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Lethbridge Herald Newspaper Archives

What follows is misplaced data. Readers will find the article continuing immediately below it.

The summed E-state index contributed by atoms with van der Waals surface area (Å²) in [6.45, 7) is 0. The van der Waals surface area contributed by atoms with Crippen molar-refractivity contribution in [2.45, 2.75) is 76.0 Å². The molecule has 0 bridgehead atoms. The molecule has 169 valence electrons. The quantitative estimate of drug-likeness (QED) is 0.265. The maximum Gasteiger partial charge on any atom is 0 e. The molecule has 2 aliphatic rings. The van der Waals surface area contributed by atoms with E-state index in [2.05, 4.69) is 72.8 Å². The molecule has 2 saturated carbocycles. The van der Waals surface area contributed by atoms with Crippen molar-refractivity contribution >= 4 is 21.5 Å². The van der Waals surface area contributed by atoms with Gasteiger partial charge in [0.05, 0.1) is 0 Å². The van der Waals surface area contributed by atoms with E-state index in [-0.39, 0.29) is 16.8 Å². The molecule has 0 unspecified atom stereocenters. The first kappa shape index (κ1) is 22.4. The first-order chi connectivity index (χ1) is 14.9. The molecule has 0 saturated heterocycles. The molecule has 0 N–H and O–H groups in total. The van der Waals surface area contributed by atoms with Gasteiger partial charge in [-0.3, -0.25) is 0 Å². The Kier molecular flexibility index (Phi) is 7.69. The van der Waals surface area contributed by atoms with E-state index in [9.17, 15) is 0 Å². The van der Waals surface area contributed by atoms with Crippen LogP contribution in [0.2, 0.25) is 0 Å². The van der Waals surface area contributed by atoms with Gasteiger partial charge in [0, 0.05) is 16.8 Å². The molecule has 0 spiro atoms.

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Lethbridge Herald, The (Newspaper) - May 14, 1970, Lethbridge, Alberta 14 THE LETHBRIDGE HERALD Ihursdoy, May 14, 1970 HARRY CHAPMAN 21-Bed Mental Ward Planned For Hospital -BL Plons have been drawn up for a 2l-bed, in-patient service ward, for psychiatric patients, on the thrid floor of the Leth- bridge Municipal Hospital. The plans will now be sub- mitted to the provincial depart- ment i.l health for approval. CP Rail Crews Book Off Work About 160 CP Rail workers in the Lethbridge division are off today in what was tann- ed by t-ne'CP Rail official as a walk off in symphathy with the current B.C. rail strike. J. H. Geddis, CP Hail super- tetident in Lethbridge, said, "All regular engine crews are booked off in the Lethbridge sub division, and about 90 per cent of the train crews, (con- Good Weather Is Forecast Although the weather office is reluctant to make any prom- ises, the long weekend could well prove to be pleasant with lots of sunshine for gardening, golfing, and taking in some of the activities around town. Today will be sunny with cloudy periods and a high around 60. Friday will be sunny and wanner with light winds, and a high of 65. Saturday may be partly cloudy with a risk of scattered showers, but con- tinuing in a warming trend. 45-Year Service CP Rail Chief Clerk Retires By MARGARET LUCKHUUST Herald Staff Writer The chief clerk of the Leth- bridge division of CP Rail, Harry Chapman, retires Fri- day, after 45 years with the railway company. "I have enjoyed my years with CP Rail, but I'm looking forward to my retirement. I'm going to do some fishing and gardening and perhaps even a little travelling. I don't think I'D be bored for one he said in an interview Wed- nesday. "I started with the railway en May 15, 1925 as a junior clerk in the superintendent's of- fice, doing joe-jobs. A year la- ter I transferred to the freight office on 13th Street North where, over the years, I moved up through various desks to SMILEY'S PLUMBING GLASS LINED WATER HEATERS S120 AND UP Phone 328-2176 become chief clerk, in 1950. In 1961 the offices were moved down to the present lo- cation to become the carload freight office. In 1962 these ol- fices were integrated with the yard office, and in 1965, with closure of agencies of the Leth- bridge division, we then be- came the Customer Service Centre. Mr. Chapman is a long-time Lethbridge resident, having come to the city in 1912 when his father came out from Eng- land to work at the Lethbridge Iron Works. "I went to public and high schools here, and following graduation had ambitions of be- coming a Mr. Chapman explained, "but I wouldn't settle down, and after a year or so, had to get out and find myself a job. "I don't know what direction my life would have taken had I become a pharmacist, but I think I would have chosen to stay in Lethbridge, my wife and I love this place." Mr. Chapman is a Past Mas- ter in York Lodge No. 119 in SPRING UNIFORM SALE All standard size uniforms for nurses, hairdressers, waitresses, etc. 10% to 20% off JEN'S UNIFORM CENTRE 405 5th STREET S. {UPSTAIRS) PHONE 328-3631 the Masonic order. He is past president of the Local Order of Brotherhood of Railway Clerks and also a member of St. Aug- ustine's Anglican Church. Mr. Chapman has one sen Ronald, a chartered account- ant with Young, Parkyn ar.d McNab, a step son Blair MeNabb in Edmonton, and a step daughter, Mrs. Kathleen Thorn, Surrey, B.C. Following retirement Mr. and Mrs. Chapman plan to stay in Lethbridge. 260 Samples Of Detergent About 260 sample boxes of the detergent Arctic Power have been collected by Pollu- tion Control-Southern Alberta and the Lethbridge Consumers' Association. The two groups are collecting the high phosphate detergent in protest against both its pollu- tion qualities and the method of unsolicited distribution used. Each 20-ounce sample con- tains about half a pound of pure phosphate, which flows through city sewage treatment plant and directly into the Old- man River. The samples are to be ship, ped collect to the Arctic Power manufacturers, Colgate-Palmol- ive Ltd., of Toronto. The post office has told PC- SA it will accept the shipment in packages of .25 pounds (20 boxes) each, costing to send to Toronto. Colgate-Pal- molive Ltd. is legally bound to accept the shipment and pay postage, since the detergent iamples were unsolicited. For True Summer Driving Comfort Install JUIORILASRP IN YOUR CAR NOW! AVAILABLE FOR ANY MAKE OF CAR OR TRUCK-INCLUDING IMPORTS MODEL AC220 FOR 1969-70 FORDS, PLYMOUTH5, DODGES, CARMARO, CHEVROIETS, CHEVELLE, CHEVY NOVA. YOUR AUTHORIZED AIR CONDITIONING TUNE-UP CENTRE BENY CHEVROLET OLDSMOSILE 2nd AVENUE 8lh STREET SOUTH PHONE 327-3147 Completely Installed, only ductors and trainmen) have also booked off. All of the yard crews are working and near normal train service is being maintained. "A minimum of one train per day is being operated in each direction out of Leth- bridge, manned by supervisory enginemen and regular train crews to the extent that they are available." Train crews are being round- ed out where necessary by supervisory said Mr. Geddis. The Lethbridge workers be- gan booking oft last night, and CP officials in Calgary report no other Alberta rail centres been affected. Employees involved in the Lethbridge strike have booked off under the legal terms of their contract. Action against the strike is being considered at CP Rail's western head- quarters in Vancouver. To make room for the ward in the hospital, the obstetrical case rooms will have to be re- located on the second floor in an area designated for pre- mature babies. The maternity beds on the second floor will be relocated in the area of the present ob- stetrical cr.se rooms. Medical beds now on the third floor will be relocated to the second floor. Renovations to fhe second floor to establish the psychia- tric ward, will cost approxi- mately and renovations to the Ihird floor will cost about Guilty Plea On Five Counts A 17-year-old Coaldale youth, Percy Dreaver, was remanded for to May 20, cfter pleading guilty in magistrate's court yesterday to five sepai- ate charges of, breaking and entering, one charge of vehicle theft, and one charge of pos- session of stolen property. AH of the offenses were committed in Ccaldale. The accused entered a plea cf guilty to all of the charges, and elected trial by magistrate without jury. S. T. H. MeCREADY Pioneer Druggist Dies Wednesday Samuel Thomas Herbert Mc- Cready, pioneer pharmacist of Lethbridge, died here Wednes- day at the age of 87. After graduating in pharm- acy from the University of Toronto in 1905. Mr. McCready to Alberta where he managed a pharmacy in Ed- monton. In 1910 he moved to Leth- bridge where he went into part- nership with a Mi-. Sage who was already operating a book store on 3rd Ave. S. The new venture was called the Red Cross Drug and Book Company and was located where Mc- Cready Baines pharmacy is today. The store burned in 1918 but Mr. McCready bought Jackson and Company next door, and this second operation has been functioning since that time. Mr. McCready, an ardent golfer, helped organize the finit golf course in Lethbridge. He served as president of both Henderson Lake Golf Club and the Country Club. He was a senior member of the Chinook Club and a life mem- ber of'the Mas-mic Lodge, the Lethbridge Chamber of Com- merce and the Alberta Pharm- aceutical Association. He was a member of Southminstcr United Church. Predeceased by his wife, !Mrs. Margaret (Muriel) Me- j Cready and by one brother, he 1 is survived by two sons, Harold F. in Edmonton and Thomas H. of Lethbridge; two daugh- ters, Mrs. N. E. (Margaret) Van Stone, Bowmanville, Ont., and Mrs. D. C. (Homa) Mason of Scarborough, Ont. Funeral arrangements will be announced when completed by Martin Bros. Ltd., directors of funeral service. CITY VISITOR David A. Donaldson of Toronto signs the special guest register at city holl in the presence of Mayor Andy Anderson. Mr. Donaldson is president of the Canadian Life Underwriters' Associa- tion of Canada and was featured speaker at a noon luncheon Wednesday in Lethbridge, sponsored by the members of the Lethbridge and Medicine Hat CLU groups. Mr. Donaldson was presented with a pair of cuff links from the city, as a memento of his visit. Former City Minister Receives Honorary Degree At the recent convocation exercises of the University of Saskatoon, the Rev. Douglas A. Ford, former rector of St. Aug- ustine's Anglican Church in Lethbridge was awarded an hon- orary Docotor of Divinity deg- ree. Rev. Ford is a graduate of the Anglican Theological Col- lege of the University of British Columbia. ImymcdiE'lely Mew- ing Ms ordination he was cur- ate at St. Mary's Kerrisdale, in Vancouver, ard was later made priest in charge of St. George's Vancouver. In 1944 Dean Ford came to the diocese of Calgary be- came incumbent of Strcihmore. Five years later he was priest in charge of the Okotoks Mis- sion. Subsequently he returned to Calgary and became rector of Si. Michael and All Angels. At present he is dean of St. John's Anglican Cathedral in Saskatoon. Beet Labor Topic Of Meet The Federal Provincial Agri- cultural Manpower Committee is meeting in Lethbridge today, to complete plans for this year's sugar beet labor move- ment. About 18 men from Canada Manpower, the department of Indian affairs, The Alberta Su- gar Beet Growers, Alberta Veg- etable Growers, Alberta Potato Growers, Canadian Sugar Fac- tories Ltd., provincial social de- velopment and the national health and welfare service were to attend today's meeting. The committee was to decide on a date for the commence- ment of the organized labor movement, transportation vices and living accommodations. A catering service will be made available to the workers be- tween May 27 and June 15, at the Lethbridge Exhibition grounds. About 2.000 men and women are excected to come to south- ern Alberta this spring in the annual labor movement. They 'will be recruited from Saskat- chewan and Alberta. Pension Plan Sessions Set The manager of the Leth- bridge district office of the Canada Pension Plan, Mr. J. C. Bouchard wishes to inform Us public that the following itinerant offices will he held: Nanton, town office, May 27, 10 a.m. to 12 neon. Clareshota: town office, May 27, to p.m. Fort Macleod: town office, May 28, 9 a.m. to 12 noon. Cardston, May 28, town hall, p.m. to 3 p.m. Anyone wishing to take ad- vantage of this service is cor- dially invited to do so. The field officer will answer questions on the Canada Pension Plan, old age security, and the guaran- teed income supplement. STUDENT SERVICES INC. Home owners. offer 0 lanscoplng Painting Fence Building All minor repairs and services Free estimates Reasonable rates PHONE GREG OR VEC 327-0872 or 328-7433 INVEST IN THE FUTURE USE A STUDENT LEARN TO MASTER THE ART OF MAKE-UP Learn How Eoiily, Delightfully With Our Compliments. MERLE NORMAN COSMETIC BOUTIQUE COLLEGE MALL 328-1525 Gifts Costume Jewellery Perfumes WEST COAST SEAFOODS TRUCKLOAD SALE OF FRESH FISH and SEAFOODS WILL BE HELD AT FORT WHOOP-UP SERVICE Thursday, May 14, and Friday, May 15 From 11 a.m. la 8 p.m. FRESH FISH ON ICE NOW IN GOOD SUPPLY IMPORTANT NOTICE Persons NOT BORN in Canada NOW REQUIRE A CERTIFICATE OF CANADIAN CITIZENSHIP TO OBTAIN A CANADIAN PASSPORT Give full particulars, including place of Birth and length of Residence In Canada to: The Court Of Canadian Citizenship 309 7th Ave. S.W., CALGARY Phone 262-7737 DEPARTMENT OF THE SECRETARY OF STATE Lethbridge Community College Fall Semester Programs Commence AUGUST 26 1970 IN THE SCHOOLS OF AGRICULTURAL EDUCATION TECHNICAL VOCATIONAL BUSINESS EDUCATION EDUCATION CONTINUING EDUCATION NURSING EDUCATION LIBERAL EDUCATION FOR INFORMATIPN AND APPLICATION FORMS CONTACT THE DIRECTOR OF THE SCHOOL IN WHICH YOU ARE INTERESTED PHONE 327-2141 ;